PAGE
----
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And while some borrowers are surely excited about the delay, the fact this reprieve is only temporary leaves many of them uncertain about their future financial situations.
These repeated delays are hardly the godsend people think they are — a point Rep. Alexandria Ocasio-Cortez, D-N.Y., made this week.
Student loan debt forgiveness is an economic issue, a racial justice issue, a gender equality issue and frankly, a political slam dunk the Biden administration should get behind. And a majority of Americans seem to agree.
While there are differences in the preferred amount, roughly 62 percent of voters think at least some Americans should get some form of student loan forgiveness, according to a Morning Consult poll conducted in December. Of those surveyed, 15 percent said student loan debt should be wiped out completely only for Americans with lower incomes.
And as Joy discussed with Sen. Elizabeth Warren, D-Mass., on Wednesday’s episode of “The ReidOut,” the positive impact debt forgiveness would have on marginalized groups is clear.
“African Americans borrow more money to go to school, borrow more money while they’re in school, have a harder time paying it back when they get out,” Warren said.
That claim is supported by a study published in the Federal Reserve Bank of St. Louis Review in 2017 that found Black students enter college with less financial help from their parents than white students (which the study says is “likely a result of differences in available resources”). What’s more, Black college graduates tend to have higher debt burdens and lower incomes than their white peers, according to the study.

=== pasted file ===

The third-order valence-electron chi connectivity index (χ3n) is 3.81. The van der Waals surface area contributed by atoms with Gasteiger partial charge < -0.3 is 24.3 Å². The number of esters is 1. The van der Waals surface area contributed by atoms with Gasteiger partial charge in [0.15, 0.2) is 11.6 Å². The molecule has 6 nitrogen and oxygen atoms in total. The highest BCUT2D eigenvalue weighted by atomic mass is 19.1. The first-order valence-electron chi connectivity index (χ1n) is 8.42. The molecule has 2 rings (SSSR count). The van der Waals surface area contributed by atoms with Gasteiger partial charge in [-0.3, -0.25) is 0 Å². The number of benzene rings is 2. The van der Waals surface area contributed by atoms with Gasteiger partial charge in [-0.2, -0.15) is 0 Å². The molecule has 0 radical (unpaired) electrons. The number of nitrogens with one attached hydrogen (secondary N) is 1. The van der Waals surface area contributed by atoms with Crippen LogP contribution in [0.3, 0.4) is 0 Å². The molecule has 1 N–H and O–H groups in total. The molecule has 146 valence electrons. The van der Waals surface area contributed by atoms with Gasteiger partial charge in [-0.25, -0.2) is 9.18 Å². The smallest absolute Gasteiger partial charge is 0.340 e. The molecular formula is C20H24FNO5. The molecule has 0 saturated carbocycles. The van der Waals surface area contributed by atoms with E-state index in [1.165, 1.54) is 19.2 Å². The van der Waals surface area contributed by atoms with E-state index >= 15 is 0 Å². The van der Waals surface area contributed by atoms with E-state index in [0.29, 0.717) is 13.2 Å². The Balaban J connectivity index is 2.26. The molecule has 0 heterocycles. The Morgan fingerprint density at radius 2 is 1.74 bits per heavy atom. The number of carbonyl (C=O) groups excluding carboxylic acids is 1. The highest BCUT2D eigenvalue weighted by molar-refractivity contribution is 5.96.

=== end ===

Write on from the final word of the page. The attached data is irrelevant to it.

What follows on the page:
There’s resounding evidence showing broad support for a permanent remedy rather than continually kicking the can down the road.
A poll from Color of Change last year found 84 percent of Black voters support full or partial elimination of student loan debt. So making student loan forgiveness a priority would likely help the Biden administration revive Black voters’ weakened enthusiasm for Democrats.
Warren also mentioned the majority of student loan debt is held by women.
A recent analysis from the American Association of University Women found women hold roughly two-thirds of the county’s total student loan debt, with Black women owing around 22 percent more than white women.
And we know this debt carries an emotional burden that can affect economic productivity, as well. Roughly 65 percent of women and 54 percent of men say student loan debt negatively affects their mental health, according to a CNBC survey from January.
There may not be total agreement about whether and how much the Biden administration should forgive student loan debt, but there’s resounding evidence showing broad support for a permanent remedy rather than continually kicking the can down the road.
This content was originally published here.